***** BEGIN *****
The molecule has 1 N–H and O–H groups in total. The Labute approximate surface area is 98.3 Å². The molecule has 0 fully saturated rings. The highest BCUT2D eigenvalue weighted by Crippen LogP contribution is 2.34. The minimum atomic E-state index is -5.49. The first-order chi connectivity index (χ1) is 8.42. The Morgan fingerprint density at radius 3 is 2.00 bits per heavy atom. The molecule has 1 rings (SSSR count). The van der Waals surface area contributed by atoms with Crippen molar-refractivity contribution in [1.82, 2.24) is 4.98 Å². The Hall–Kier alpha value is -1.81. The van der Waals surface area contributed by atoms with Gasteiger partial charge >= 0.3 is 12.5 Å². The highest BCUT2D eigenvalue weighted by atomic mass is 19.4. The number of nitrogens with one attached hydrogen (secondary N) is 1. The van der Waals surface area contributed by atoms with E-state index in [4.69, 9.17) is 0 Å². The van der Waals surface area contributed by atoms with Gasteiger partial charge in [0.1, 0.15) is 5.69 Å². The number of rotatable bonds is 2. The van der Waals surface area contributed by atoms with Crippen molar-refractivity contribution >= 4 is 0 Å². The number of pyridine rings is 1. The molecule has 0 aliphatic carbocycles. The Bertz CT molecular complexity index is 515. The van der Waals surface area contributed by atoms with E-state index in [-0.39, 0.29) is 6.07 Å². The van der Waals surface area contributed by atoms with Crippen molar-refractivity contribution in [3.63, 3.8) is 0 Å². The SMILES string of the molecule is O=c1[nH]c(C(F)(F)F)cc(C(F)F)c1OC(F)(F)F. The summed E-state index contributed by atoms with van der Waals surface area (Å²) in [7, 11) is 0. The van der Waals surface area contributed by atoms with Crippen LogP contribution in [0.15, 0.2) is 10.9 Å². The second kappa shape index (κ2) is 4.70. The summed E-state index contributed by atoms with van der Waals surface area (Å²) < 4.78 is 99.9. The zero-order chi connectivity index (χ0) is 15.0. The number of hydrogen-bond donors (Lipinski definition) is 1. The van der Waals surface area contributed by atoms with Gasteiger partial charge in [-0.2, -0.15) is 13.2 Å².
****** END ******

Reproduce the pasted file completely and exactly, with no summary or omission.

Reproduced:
The molecule has 1 N–H and O–H groups in total. The Labute approximate surface area is 98.3 Å². The molecule has 0 fully saturated rings. The highest BCUT2D eigenvalue weighted by Crippen LogP contribution is 2.34. The minimum atomic E-state index is -5.49. The first-order chi connectivity index (χ1) is 8.42. The Morgan fingerprint density at radius 3 is 2.00 bits per heavy atom. The molecule has 1 rings (SSSR count). The van der Waals surface area contributed by atoms with Crippen molar-refractivity contribution in [1.82, 2.24) is 4.98 Å². The Hall–Kier alpha value is -1.81. The van der Waals surface area contributed by atoms with Gasteiger partial charge >= 0.3 is 12.5 Å². The highest BCUT2D eigenvalue weighted by atomic mass is 19.4. The number of nitrogens with one attached hydrogen (secondary N) is 1. The van der Waals surface area contributed by atoms with E-state index in [4.69, 9.17) is 0 Å². The van der Waals surface area contributed by atoms with Gasteiger partial charge in [0.1, 0.15) is 5.69 Å². The number of rotatable bonds is 2. The van der Waals surface area contributed by atoms with Crippen molar-refractivity contribution >= 4 is 0 Å². The number of pyridine rings is 1. The molecule has 0 aliphatic carbocycles. The Bertz CT molecular complexity index is 515. The van der Waals surface area contributed by atoms with E-state index in [-0.39, 0.29) is 6.07 Å². The van der Waals surface area contributed by atoms with Crippen molar-refractivity contribution in [3.63, 3.8) is 0 Å². The SMILES string of the molecule is O=c1[nH]c(C(F)(F)F)cc(C(F)F)c1OC(F)(F)F. The summed E-state index contributed by atoms with van der Waals surface area (Å²) in [7, 11) is 0. The van der Waals surface area contributed by atoms with Crippen LogP contribution in [0.15, 0.2) is 10.9 Å². The second kappa shape index (κ2) is 4.70. The summed E-state index contributed by atoms with van der Waals surface area (Å²) < 4.78 is 99.9. The zero-order chi connectivity index (χ0) is 15.0. The number of hydrogen-bond donors (Lipinski definition) is 1. The van der Waals surface area contributed by atoms with Gasteiger partial charge in [-0.2, -0.15) is 13.2 Å².